Odd Man Out (cont.)
"I'm sorry I had to put you through that," the man had said as he collected our exams.
Biron continued on the phone, "I'm sure you're a smart kid, but please don't do anything stupid once you get out there. Don't make me look bad. You're representing a professional organization now."
"Now, let's talk money," he said with a sigh.
"OK," I said, "but let me get my father on the line. I know he'll want to hear this."
"There's really not much to say," Biron said as I began looking for my father. I waved him into the kitchen and handed him a separate phone.
"Hi, this is Matt's dad," he said.
"Hi, this is Biron from Anaheim. I think your son's got a bright future. I think he can play in the big leagues someday."
"So here's what's going to happen," Biron continued in a monotone. "Your son is going to get $1,000 to sign. We'll mail the contract today. He'll also be offered the standard minor league contract of $850 a month. It's what everyone gets."
"Is there any way he can get, uh, more money than that?" my dad asked sheepishly.
The conversation drew to a close. My father and I thanked Biron, and I assured him I would not disappoint him or the Angels. I hung up the phone. Biron thinks I can play in the big leagues, I said to myself.
* * *
You must be Ronnie," said a short, stocky man who looked as if he'd just come from a shopping spree at an Angels gift shop. He was wearing an Angels T-shirt tucked into Angels mesh shorts, and Angels socks. On his right arm was a rubber Angels bracelet.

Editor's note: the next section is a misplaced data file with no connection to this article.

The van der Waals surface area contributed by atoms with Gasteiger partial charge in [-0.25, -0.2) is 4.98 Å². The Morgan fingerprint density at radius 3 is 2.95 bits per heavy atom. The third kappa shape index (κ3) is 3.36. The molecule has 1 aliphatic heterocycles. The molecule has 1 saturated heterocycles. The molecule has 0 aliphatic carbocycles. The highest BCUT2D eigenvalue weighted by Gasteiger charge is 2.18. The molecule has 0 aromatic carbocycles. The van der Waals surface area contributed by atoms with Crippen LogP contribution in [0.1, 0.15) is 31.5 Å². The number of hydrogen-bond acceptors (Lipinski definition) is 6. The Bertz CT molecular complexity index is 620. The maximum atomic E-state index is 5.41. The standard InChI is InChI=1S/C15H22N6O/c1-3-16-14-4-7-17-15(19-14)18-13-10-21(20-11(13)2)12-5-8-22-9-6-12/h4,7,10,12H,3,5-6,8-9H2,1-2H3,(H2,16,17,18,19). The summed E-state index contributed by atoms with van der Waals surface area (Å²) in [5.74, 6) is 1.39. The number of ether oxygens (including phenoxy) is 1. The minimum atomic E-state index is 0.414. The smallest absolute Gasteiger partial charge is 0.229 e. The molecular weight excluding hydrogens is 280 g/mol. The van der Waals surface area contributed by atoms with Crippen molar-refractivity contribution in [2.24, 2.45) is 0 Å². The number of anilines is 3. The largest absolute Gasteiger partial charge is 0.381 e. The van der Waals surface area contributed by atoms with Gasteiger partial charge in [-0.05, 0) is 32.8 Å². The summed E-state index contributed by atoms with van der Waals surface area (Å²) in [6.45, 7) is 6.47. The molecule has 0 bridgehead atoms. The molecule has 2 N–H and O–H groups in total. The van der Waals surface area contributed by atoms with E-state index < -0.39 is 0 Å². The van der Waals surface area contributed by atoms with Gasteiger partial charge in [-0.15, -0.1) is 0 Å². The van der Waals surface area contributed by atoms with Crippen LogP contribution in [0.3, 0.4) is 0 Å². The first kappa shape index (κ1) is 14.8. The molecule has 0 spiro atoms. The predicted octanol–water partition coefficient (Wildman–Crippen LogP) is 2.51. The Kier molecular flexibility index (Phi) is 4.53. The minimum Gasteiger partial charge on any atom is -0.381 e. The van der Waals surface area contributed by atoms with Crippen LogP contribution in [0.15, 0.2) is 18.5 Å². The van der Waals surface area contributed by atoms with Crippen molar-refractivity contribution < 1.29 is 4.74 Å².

"Actually, I'm Matt McCarthy."
"Oh, right. McCarthy," he said, reaching for his pocket and a piece of paper. It had three names on it, including mine. I had just landed at the airport in Mesa, Ariz., and from there I would be transported to the Angels' minor league facility. "I'm Grant -- one of the strength and conditioning coaches for the Angels," he said. "We've got two more guys to pick up. Shouldn't be too long."
Grant made a short call on his cell phone and then resumed speaking to me. "Well, isn't that cute," he said. "You got yourself an Angels hat."
He was about to continue when something caught his eye. "I think that's Ronnie," he said, pointing in the direction of a young man in blue jeans and a white T-shirt with a red gym bag over his shoulder. He was tall, had short jet-black hair and bore a striking resemblance to a baby-faced Elvis.
"Ronnie Ray," he said as he approached us, extending his hand first to Grant and then to me.
"Ronnie Ray," Grant repeated. "Now that is a baseball name."
"Yes, sir," he replied confidently.
A moment later the third player arrived. Felix Nuñez, from El Tigre, Venezuela, was a second-year player in the organization, and he'd been demoted after suffering a batting slump with High A Rancho Cucamonga. He was 6'1", with a large, toothy smile and a flattop, and he spoke no English.
"Noon-yeah!" Grant exclaimed.
"Grant!" Nuñez replied. They shook hands, and with that we were off to find the white Angels van in the parking lot. Nuñez sat up front while Ronnie and I sat in the back. Ronnie was the Angels' 14th-round selection, an 18-year-old from Missouri whom I'd read about. He'd had an uneven senior year in high school, but he could light up a radar gun, topping out at 94 mph just before draft day.